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LSA Course Guide Search Results: UG, GR, Winter 2007, Dept = IOE
 
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Title
Section
Instructor
Term
Credits
Requirements
IOE 265 — Probability and Statistics for Engineers
Section 100, LEC

Instructor: Jin,Jionghua

WN 2007
Credits: 4

Credit Exclusions: No credit granted to those who have completed or are enrolled in STATS 311, 400, 405, or 412, or ECON 405.

Graphical representation of data; axioms of probability; conditioning, Bayes Theorem; discrete distributions (geometric, binomial, Poisson); continuous distributions (Normal Exponential, Weibull), point and interval estimation, likelihood functions, test of hypotheses for means, variances, and proportions for one and two populations.

Enforced Prerequisites: MATH 116 and ENGR 101; (C->)

IOE 466 — Statistical Quality Control
Section 001, LEC

Instructor: Garcia-Guzman,Luis Manuel
Instructor: Suriano,Saumuy

WN 2007
Credits: 3

Quality improvement philosophies; Modeling process quality, statistical process control, control charts for variables and attributes, CUSUM and EWMA, short production runs, multivariate quality control, auto correlation, engineering process control economic design of charts, fill control, precontrol, adaptive schemes, process capability, specifications and tolerances, gage capability studies, acceptance sampling by attributes and variables, international quality standards.

IOE 510 — Linear Programming I
Section 001, LEC

Instructor: Cohn,Amy Ellen Mainville

WN 2007
Credits: 3

Background and Goals: A fundamental problem is the allocation of constrained resources such as funds among investment possibilities or personnel among production facilities. Each such problem has as it's goal the maximization of some positive objective such as investment return or the minimization of some negative objective such as cost or risk. Such problems are called Optimization Problems. Linear Programming deals with optimization problems in which both the objective and constraint functions are linear (the word "programming" is historical and means "planning" rather that necessarily computer programming). In practice, such problems involve thousands of decision variables and constraints, so a primary focus is the development and implementation of efficient algorithms. However, the subject also has deep connections with higher-dimensional convex geometry. A recent survey showed that most Fortune 500 companies regularly use linear programming in their decision making. This course will present both the classical and modern approaches to the subject and discuss numerous applications of current interest.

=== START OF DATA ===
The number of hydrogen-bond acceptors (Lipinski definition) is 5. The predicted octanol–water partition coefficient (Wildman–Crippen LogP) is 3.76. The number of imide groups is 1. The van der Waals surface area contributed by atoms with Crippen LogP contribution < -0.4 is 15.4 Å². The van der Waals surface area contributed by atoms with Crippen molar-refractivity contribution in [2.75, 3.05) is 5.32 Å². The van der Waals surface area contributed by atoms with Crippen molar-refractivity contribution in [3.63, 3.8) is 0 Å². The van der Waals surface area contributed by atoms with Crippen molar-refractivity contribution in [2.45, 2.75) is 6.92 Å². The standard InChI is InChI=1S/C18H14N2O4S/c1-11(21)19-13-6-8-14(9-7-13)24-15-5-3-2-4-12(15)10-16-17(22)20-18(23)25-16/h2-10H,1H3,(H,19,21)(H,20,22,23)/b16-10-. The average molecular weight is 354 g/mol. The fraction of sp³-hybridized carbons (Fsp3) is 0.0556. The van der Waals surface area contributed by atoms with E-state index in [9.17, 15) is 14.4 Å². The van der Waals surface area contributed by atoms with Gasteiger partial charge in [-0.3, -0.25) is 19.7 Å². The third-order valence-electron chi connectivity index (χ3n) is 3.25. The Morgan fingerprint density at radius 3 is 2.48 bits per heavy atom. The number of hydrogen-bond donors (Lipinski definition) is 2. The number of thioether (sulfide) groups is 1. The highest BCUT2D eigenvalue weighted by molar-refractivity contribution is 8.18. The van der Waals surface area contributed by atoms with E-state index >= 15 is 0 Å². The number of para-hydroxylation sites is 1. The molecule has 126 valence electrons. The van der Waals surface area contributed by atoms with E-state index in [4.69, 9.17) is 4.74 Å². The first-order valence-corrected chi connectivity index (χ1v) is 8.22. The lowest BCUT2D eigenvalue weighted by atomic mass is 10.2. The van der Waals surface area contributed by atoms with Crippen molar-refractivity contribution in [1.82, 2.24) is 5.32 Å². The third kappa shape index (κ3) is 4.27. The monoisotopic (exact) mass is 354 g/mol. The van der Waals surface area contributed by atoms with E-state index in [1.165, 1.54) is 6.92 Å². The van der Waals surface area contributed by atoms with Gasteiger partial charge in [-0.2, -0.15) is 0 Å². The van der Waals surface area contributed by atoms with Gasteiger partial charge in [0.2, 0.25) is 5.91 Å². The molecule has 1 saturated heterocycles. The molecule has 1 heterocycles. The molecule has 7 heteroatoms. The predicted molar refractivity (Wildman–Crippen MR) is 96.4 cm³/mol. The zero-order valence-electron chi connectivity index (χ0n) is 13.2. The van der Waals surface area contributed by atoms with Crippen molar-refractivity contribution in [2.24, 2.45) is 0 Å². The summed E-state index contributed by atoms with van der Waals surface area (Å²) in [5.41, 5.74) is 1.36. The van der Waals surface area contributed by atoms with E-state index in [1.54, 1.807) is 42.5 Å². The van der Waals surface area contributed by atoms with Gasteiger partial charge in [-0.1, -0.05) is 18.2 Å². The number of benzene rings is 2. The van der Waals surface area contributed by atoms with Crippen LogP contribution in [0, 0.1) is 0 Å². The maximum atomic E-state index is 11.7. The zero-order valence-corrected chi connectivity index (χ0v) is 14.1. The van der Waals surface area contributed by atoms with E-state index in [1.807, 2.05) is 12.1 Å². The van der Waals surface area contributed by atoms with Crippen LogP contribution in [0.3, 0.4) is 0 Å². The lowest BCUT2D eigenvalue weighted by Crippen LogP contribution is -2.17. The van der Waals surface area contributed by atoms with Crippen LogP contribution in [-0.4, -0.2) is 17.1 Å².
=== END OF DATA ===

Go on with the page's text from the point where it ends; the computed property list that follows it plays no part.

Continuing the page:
Content: Formulation of problems from the private and public sectors using the mathematical model of linear programming. Development of the simplex algorithm; duality theory and economic interpretations. Postoptimality (sensitivity) analysis; algorithmic complexity; the ellipsoid method; scaling algorithms; applications and interpretations. Introduction to transportation and assignment problems; special purpose algorithms and advanced computational techniques. Students have opportunities to formulate and solve models developed from more complex case studies and use various computer programs.